James 4—Insights on Business under God (Commentary and Discussion with Mariam Kamell)
Over a period of five weeks, we've asked Craig Blomberg and Mariam Kamell to blog through the book of James. Their commentary, the first in the ZECNT series, will release at the ETS and SBL annual meetings, beginning Nov. 19. This fourth post, written by Mariam, looks at James 4.
My father was a Coptic Egyptian who immigrated to the US when he was 14. Sadly, he didn’t teach his kids any Arabic beyond a few simple phrases, but one that I heard repeatedly growing up any time my father mentioned plans for the future – whether financial or fun – was in’sha’ala: "if the Lord wills." It always intrigued me that I could pick that phrase out at regular intervals when he spoke to his relatives. Not one of them planned for the future without recognizing that God could change their plans at any time.
James seeks to cultivate this awareness of God in 4:13-17.
He calls for the attention of the merchants, those "who say we will do this." His problem isn’t so much with their planning or aims of making money: He’s frustrated by their arrogance toward life. The merchants plan to spend a year somewhere earning money, and in 4:14 James reminds them that they don’t even know about tomorrow. He reminds them instead that their lives are like "mist" (atmis): it appears but quickly vanishes. To view their lives as something permanent and under their own control evidenced pride, because they could not even guarantee tomorrow. Indeed, in a world as treacherous to travel in as the first century world was, there were high chances that a traveling merchant could meet misfortune by shipwreck (cf. Paul in Acts 27) or bandits (cf. Jesus’ story in Luke 10:30-36): natural causes or human agents were both dangers to travelers, and so the arrogance of these merchants in assuming "we will travel and we will make money" angers James.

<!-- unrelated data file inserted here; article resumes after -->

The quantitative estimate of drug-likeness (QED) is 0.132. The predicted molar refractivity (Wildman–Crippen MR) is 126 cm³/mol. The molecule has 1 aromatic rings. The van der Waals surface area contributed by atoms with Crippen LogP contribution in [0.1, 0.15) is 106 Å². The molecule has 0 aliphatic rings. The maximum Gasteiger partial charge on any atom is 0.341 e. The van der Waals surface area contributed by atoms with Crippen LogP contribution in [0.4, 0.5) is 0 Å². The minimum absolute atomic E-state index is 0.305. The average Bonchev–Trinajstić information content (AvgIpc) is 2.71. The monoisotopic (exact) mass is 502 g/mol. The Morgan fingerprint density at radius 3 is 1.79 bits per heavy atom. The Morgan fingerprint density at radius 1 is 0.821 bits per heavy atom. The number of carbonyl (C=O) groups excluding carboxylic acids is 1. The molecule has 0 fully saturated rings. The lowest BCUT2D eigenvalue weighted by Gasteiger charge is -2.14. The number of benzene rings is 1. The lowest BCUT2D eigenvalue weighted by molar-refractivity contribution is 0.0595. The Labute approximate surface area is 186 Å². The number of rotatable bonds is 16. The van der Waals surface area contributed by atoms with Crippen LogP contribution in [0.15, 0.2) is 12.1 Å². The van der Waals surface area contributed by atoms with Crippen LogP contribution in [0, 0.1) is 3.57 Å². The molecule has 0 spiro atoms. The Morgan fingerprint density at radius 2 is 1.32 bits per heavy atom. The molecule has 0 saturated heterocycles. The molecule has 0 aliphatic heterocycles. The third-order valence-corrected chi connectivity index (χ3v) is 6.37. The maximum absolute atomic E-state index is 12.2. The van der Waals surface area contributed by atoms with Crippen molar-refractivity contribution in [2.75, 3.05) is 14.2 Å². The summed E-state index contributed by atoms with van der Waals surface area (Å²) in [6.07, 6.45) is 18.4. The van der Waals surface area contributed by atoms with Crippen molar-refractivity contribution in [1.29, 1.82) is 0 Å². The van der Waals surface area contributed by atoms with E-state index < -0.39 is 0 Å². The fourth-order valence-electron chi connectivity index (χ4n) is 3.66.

Instead, James says, they ought to say "if the Lord wills, we will…" The accent in this statement is on the sovereignty of the Lord in every person’s life. Statements like this, of course, can become rote sentiments with no meaning, but that obviously isn’t the point of this passage. James seeks to instill an attitude of humility in his readers – humility that recognizes the fleeting nature of one’s existence and God’s sovereign control over all of creation – not to enforce a meaningless saying. Without the recognition of God’s will, these merchants – and all who speak of their future this way – "boast and brag." To claim certainty about the future is to claim divine knowledge.
In this period of economic crisis, we are all receiving a strong wake-up call about our country’s and world’s arrogance toward money. All along the leaders of the economy have "trusted the market" and somehow assumed money would keep making money. We have all said "I will invest my money and in 15 years I will retire comfortably" or some such variant. James’ warning concerning our attitudes about earning money is timely and highly warranted. As Christians, we ought to display a different attitude from our society about gaining wealth. It is not bad to invest, not bad to do business in a godly manner, but always we must remember that all that we do and earn is in’sha’ala, "if the Lord wills."
Mariam Kamell is a PhD candidate in New Testament studies at the University of St. Andrews under the direction of Richard Bauckham and Grant MacAskill. She has published several articles on James; her dissertation will focus on soteriology in James in comparison with earlier Jewish wisdom literature and the Gospel of Matthew.
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